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Britain's Prime Minister Liz Truss defended her contentious plan to kick-start economic growth through tax cuts, despite expectations Tuesday of a second damaging U-turn.
Fresh from a humiliating climbdown on cutting income tax for the richest, Truss and Chancellor of the Exchequer Kwasi Kwarteng were set to hurriedly bring forward a major debt-reducing budget plan announcement, the Financial Times and others reported.
Its unveiling will come later this month rather than on November 23, and will be accompanied by independent forecasts from the Office for Budget Responsibility (OBR) in a bid to calm febrile financial markets, the reports said.
There was no immediate comment from the government, as Truss and Kwarteng prepared for another difficult day at the ruling Conservatives' annual conference in the city of Birmingham.
But Mel Stride, the Tory chairman of the powerful Treasury committee in the House of Commons, said: "I have pressed the chancellor very hard on this and to his credit he has listened."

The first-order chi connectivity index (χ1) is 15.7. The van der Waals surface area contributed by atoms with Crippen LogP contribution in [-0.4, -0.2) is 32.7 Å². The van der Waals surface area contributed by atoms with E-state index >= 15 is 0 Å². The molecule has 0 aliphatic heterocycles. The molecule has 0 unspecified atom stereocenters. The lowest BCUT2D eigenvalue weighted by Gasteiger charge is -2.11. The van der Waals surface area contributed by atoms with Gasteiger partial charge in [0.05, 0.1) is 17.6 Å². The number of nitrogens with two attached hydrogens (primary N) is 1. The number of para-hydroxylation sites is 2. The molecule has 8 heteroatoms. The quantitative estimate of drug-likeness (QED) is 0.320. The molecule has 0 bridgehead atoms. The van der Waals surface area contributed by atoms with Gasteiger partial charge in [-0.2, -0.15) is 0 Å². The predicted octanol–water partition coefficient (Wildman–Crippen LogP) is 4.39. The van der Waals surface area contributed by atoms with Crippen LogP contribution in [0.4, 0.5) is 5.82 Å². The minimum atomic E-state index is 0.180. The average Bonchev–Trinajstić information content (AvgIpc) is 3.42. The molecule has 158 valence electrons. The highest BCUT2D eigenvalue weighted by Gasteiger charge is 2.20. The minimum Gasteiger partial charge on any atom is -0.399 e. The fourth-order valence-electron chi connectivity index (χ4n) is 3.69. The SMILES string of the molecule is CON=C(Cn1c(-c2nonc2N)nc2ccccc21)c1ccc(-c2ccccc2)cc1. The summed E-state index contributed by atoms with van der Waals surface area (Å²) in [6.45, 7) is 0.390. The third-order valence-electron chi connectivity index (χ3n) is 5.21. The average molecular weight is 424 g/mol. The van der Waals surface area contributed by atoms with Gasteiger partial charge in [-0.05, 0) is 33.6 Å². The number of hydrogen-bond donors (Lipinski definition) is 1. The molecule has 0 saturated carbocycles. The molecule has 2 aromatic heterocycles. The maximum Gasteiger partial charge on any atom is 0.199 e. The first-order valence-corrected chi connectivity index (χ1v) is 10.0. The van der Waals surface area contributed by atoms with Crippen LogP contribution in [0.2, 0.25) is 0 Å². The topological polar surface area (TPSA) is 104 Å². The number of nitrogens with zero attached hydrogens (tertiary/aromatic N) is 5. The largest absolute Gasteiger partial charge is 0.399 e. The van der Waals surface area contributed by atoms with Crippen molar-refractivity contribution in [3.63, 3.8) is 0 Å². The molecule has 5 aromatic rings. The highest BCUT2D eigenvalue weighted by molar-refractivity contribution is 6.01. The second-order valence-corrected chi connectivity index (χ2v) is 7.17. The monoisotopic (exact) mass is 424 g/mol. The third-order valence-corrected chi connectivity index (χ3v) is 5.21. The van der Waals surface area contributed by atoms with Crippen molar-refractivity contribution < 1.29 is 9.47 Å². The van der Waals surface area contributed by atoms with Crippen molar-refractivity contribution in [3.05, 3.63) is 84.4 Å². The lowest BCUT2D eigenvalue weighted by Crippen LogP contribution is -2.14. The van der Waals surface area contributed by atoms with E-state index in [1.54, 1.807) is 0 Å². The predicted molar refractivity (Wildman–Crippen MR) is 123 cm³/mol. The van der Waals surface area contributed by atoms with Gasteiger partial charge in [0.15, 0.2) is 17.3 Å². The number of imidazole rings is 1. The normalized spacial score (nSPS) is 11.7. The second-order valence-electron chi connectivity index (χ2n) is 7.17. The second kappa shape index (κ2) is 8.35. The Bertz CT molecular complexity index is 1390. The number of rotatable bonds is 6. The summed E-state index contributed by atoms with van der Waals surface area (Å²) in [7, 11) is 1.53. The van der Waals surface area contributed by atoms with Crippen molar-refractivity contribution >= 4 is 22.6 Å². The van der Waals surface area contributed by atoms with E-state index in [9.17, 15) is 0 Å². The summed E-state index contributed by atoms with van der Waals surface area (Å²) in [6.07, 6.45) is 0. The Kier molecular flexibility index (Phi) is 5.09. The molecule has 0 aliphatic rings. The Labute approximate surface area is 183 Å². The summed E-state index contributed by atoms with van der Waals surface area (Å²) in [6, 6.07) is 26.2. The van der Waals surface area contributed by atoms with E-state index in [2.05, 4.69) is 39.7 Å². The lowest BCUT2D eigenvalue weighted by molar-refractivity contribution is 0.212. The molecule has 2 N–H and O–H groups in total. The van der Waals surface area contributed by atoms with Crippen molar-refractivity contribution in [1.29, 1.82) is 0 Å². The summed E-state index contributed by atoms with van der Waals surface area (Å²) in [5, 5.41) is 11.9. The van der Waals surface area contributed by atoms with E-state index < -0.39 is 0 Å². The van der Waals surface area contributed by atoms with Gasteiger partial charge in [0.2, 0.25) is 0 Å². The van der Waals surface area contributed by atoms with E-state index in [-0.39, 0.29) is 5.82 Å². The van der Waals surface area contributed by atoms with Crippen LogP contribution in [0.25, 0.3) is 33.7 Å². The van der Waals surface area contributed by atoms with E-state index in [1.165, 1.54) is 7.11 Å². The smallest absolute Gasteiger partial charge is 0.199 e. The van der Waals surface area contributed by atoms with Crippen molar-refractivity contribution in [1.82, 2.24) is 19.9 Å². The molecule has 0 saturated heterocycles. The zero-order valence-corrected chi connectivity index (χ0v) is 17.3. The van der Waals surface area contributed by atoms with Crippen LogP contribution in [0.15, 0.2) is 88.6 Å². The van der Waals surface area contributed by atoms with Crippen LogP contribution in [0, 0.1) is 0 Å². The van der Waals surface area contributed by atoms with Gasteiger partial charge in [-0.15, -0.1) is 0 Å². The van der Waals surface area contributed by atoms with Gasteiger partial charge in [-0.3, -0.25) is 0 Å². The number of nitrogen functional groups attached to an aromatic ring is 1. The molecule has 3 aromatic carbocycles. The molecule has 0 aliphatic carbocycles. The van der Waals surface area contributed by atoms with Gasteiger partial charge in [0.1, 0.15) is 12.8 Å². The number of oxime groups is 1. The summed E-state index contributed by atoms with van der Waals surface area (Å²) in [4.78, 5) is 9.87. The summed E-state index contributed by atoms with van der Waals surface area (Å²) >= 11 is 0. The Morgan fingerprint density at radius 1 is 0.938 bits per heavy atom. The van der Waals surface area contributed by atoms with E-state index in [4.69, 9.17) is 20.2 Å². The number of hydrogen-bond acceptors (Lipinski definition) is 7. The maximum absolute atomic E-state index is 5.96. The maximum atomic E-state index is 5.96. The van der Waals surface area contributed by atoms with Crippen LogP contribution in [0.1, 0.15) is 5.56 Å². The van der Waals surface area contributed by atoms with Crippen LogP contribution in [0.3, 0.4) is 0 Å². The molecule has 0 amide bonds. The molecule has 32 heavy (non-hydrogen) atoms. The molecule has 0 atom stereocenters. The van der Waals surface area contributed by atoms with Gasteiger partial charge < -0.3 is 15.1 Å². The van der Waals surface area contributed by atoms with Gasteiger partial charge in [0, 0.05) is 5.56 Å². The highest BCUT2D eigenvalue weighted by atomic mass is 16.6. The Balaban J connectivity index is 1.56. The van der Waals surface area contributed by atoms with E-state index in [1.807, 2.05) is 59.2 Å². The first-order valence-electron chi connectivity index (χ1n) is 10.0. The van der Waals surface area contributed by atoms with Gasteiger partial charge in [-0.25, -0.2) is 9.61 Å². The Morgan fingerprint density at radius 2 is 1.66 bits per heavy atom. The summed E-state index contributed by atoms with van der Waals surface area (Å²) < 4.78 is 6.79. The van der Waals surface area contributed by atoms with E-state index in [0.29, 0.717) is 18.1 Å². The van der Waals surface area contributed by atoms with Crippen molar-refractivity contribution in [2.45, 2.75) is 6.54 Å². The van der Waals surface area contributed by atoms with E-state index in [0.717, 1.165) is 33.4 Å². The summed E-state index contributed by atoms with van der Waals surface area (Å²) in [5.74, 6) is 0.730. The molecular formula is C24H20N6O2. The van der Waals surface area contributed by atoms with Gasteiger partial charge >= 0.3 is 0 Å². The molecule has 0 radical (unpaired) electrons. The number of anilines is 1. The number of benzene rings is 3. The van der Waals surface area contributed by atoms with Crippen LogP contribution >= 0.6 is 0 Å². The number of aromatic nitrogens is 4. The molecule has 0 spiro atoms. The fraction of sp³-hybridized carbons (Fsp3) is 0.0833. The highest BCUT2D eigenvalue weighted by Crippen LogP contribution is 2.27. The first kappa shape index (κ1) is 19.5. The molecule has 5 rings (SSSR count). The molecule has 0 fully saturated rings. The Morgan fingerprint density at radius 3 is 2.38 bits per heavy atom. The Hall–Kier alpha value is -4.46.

Acting in advance of the Bank of England's next rate-setting meeting on November 3 could "reduce the upward pressure on interest rates to the benefit of millions of people up and down the country", he added.
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Asked if any more U-turns were coming, Truss was evasive in an interview with LBC radio broadcast Tuesday but recorded on Monday.
"I'm determined to carry on with this growth package," she said, stressing another component of the plan to cap soaring energy bills.
"That's what's important, but it's also important that we do listen to people and we bring the country with us."
However, Truss also refused to rule out cuts to benefits as poorer Britons struggle with the worst cost-of-living crisis in generations.
That is shaping up as the next big battle with dissident Tory MPs, who successfully faced down the planned tax cut, part of a package that relies on billions more in new borrowing.
'Get a grip!'
Media coverage of Monday's volte-face was damning, with many commentators arguing Truss's credibility was already in tatters less than a month since she succeeded Boris Johnson.
The Daily Mail newspaper, normally a trenchant voice in support of the new leader's right-wing agenda, headlined its main story: "Get a grip!"
Coverage of Kwarteng's lacklustre speech to the Tory conference on Monday, which had to be rapidly rewritten after the tax plan was ditched, was also damning.
There was particular criticism of the finance minister's jocular tone, which he reinforced at an evening reception with the Policy Exchange think-tank.
Market reactions that saw the pound slump to an all-time low against the dollar last week had been "hullabaloo", he said.
Policy Exchange, he also told his laughing hosts, was "twice as old as the OBR -- that gives you huge authority".
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